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Steve Coleman 's University continues to spawn musical alumni of the highest order. It's no coincidence that recent releases by Ralph Alessi , Ravi Coltrane , Matt Garrison , Gene Lake , and Vijay Iyer have been rhythmatic thrill rides - there's simply no choice in the matter after having dealt with all that Coleman is dealing. A simplistic take? Assuredly so, as each one of these and now, keyboardist Andy Milne, adds their own, sometimes far removed, spin on the M-Base basis.
On that tip, Milne pulls off the neat trick here of reinventing and extending his own thing, which he has been developing thus far on two indie releases . Milne has emphasized the value and importance of nurturing his own touring and recording unit, DAPP Theory . There have been US and European mini-tours, Canadian and US residencies and lots of New York dates to get the band ready for flight. So with record label deal in hand, what was the next step? A collaboration - with fellow Toronto native and socio-political folk icon Bruce Cockburn . This choice may seem way out in left field; ironically, more for those who know Milne's work better than Cockburn's. The vocalist's impressive and inspiring discography is soaked in an ocean of influence, not only literary and political, but ethnic and world-musical, which only enriches the the full-on dialogue and adventurous commitment evident here.
This band hits their own groove, an easier-to-latch-onto analog of Coleman's thing, relentlessly hard, as exemplified on "In the Moment," which provides a sterling intro to the theory of Dapp. Not coincidentally, the cut features the linearity, angularity and sheer explosiveness of fellow Coleman "Element" and guest guitarist David Gilmore , whose 2000 release, Ritualism flanks Dapp's in groove-power and execution. This cut also features synth lines doubled by Gregoire Maret (who's done recent dates with Coleman's band) on harmonica, lending the odd-time funk a decidedly fuzoid bent. Listen to drummer Sean Rickman (another late-period Coleman associate) and bassist Rich Brown 's amazing hookup as the tune progresses. Rickman simultaneously executes athletic sprays on the kit while grooving in meter between Brown's one-ton thump and elastic snap (an M-Base Marcus, as it were). Throughout,these two prove themselves consistently dazzling purveyors of the monster-groove.
Cockburn rides Dapp's wave and Milne's music throughout "Trickle Down," extemporizing on a politico-economic catch phrase that in retrospect, could have been used by a singer-songwriter long ago, but resonates perhaps more powerfully now. Another collaborator, rapper/vocalist Kokayi, adds his own take and wordplay to current affairs, while Carla Cook, along with Milne and Rickman (both able vocalists), harmonize to create a Steely Dan-esque chorale on the refrain. In the middle comes an acoustic ride from Milne, providing propulsion and movement while executed with relaxed sophistication. But it's "Everywhere Dance" that tugs most strongly on the heartstrings, with Maret's squeezed off phrases and acoustic bass setting up a poignant atmosphere that gently cradles Cockburn's affecting alliterative, swarming with multitudes of meaning, feeling and purpose.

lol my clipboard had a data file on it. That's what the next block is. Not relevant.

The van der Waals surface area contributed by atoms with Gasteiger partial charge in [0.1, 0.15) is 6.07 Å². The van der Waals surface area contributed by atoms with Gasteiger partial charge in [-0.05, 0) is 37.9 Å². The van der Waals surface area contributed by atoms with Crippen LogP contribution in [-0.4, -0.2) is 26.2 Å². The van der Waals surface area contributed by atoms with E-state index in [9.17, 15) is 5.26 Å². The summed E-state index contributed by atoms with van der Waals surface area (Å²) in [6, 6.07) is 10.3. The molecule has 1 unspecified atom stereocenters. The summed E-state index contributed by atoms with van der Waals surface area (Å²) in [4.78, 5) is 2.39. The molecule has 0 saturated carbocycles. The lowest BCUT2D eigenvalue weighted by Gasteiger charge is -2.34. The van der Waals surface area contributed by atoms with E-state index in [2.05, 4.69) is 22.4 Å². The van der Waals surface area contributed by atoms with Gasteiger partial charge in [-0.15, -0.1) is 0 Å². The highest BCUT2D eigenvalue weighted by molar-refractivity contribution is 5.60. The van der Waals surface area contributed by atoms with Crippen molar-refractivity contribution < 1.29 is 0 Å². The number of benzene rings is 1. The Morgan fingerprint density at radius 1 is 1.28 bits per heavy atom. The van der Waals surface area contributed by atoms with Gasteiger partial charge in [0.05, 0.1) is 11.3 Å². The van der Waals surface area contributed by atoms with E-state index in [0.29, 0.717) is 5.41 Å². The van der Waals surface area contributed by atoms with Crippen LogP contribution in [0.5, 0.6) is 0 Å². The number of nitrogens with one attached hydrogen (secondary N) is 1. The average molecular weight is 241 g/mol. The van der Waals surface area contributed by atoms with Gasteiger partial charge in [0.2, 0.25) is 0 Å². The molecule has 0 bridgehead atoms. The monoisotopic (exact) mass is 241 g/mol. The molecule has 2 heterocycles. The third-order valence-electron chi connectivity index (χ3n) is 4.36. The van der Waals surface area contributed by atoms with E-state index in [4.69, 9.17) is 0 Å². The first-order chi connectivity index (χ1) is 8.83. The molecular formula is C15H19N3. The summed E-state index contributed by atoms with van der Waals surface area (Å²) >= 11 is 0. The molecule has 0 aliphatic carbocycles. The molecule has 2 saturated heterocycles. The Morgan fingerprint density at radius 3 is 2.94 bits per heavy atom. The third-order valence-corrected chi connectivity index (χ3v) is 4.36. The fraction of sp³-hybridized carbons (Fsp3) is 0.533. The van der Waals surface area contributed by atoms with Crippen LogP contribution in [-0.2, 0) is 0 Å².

Then there's Dapp's 15 minute "Patterns of Form/Only Clave" groove opus, featuring fire, then fireworks, from Brown and Rickman, and a thrilling conversation between Milne's left and right hands on his electric piano solo, dense with the entire history of Rhodes styles. There's the heavier groove of "Bermuda Triangle," "Why 2 K" paranoia and a gorgeous, downtempo take of Diz's "Con Alma" featuring a long lyrical statement by Maret, who plays his instrument throughout as can only a handful of folks on the planet. This substantial disc, packed with musical power that bears repeated listening, should bear dividends for the previously more easily pigeonholed Concord Records .
Track Listing: 1. Trickle Down, 2.Neoparadeigma, 3. In the Moment, 4. Con Alma, 5. Bermuda Triangle, 6.
Everywhere Dance, 7. Patterns of Force, 8.Only Clave, 9. Bad Air, 10. Why 2 K, 11. Lullaby
Personnel: Andy Milne- piano, keys and vocals (1), Gregoire Maret-harmonica, San Rickman- Drums, vocals
(1,11), Rich Brown-bass, Featuring: Bruce Cockburn- vocals (1,6,9) and guitar (1,9), Kokayi- vocals
(1,5,8,9,10), with: Mark Prince-drums (1,9), David Gilmore-guitar (3), Carla Cook -background
vocals (1), Vinia Mojica -background vocals (9), Vashon Johnson-acoustic bass (6),Rich Lazar-
Phil wishes he was a musician (well, he is one, but he wishes he were a good one) but he's not frustrated by it. He's frustrated with a lot of other aspects of the so-called biz. Therefore, he's excited by independently released jazz.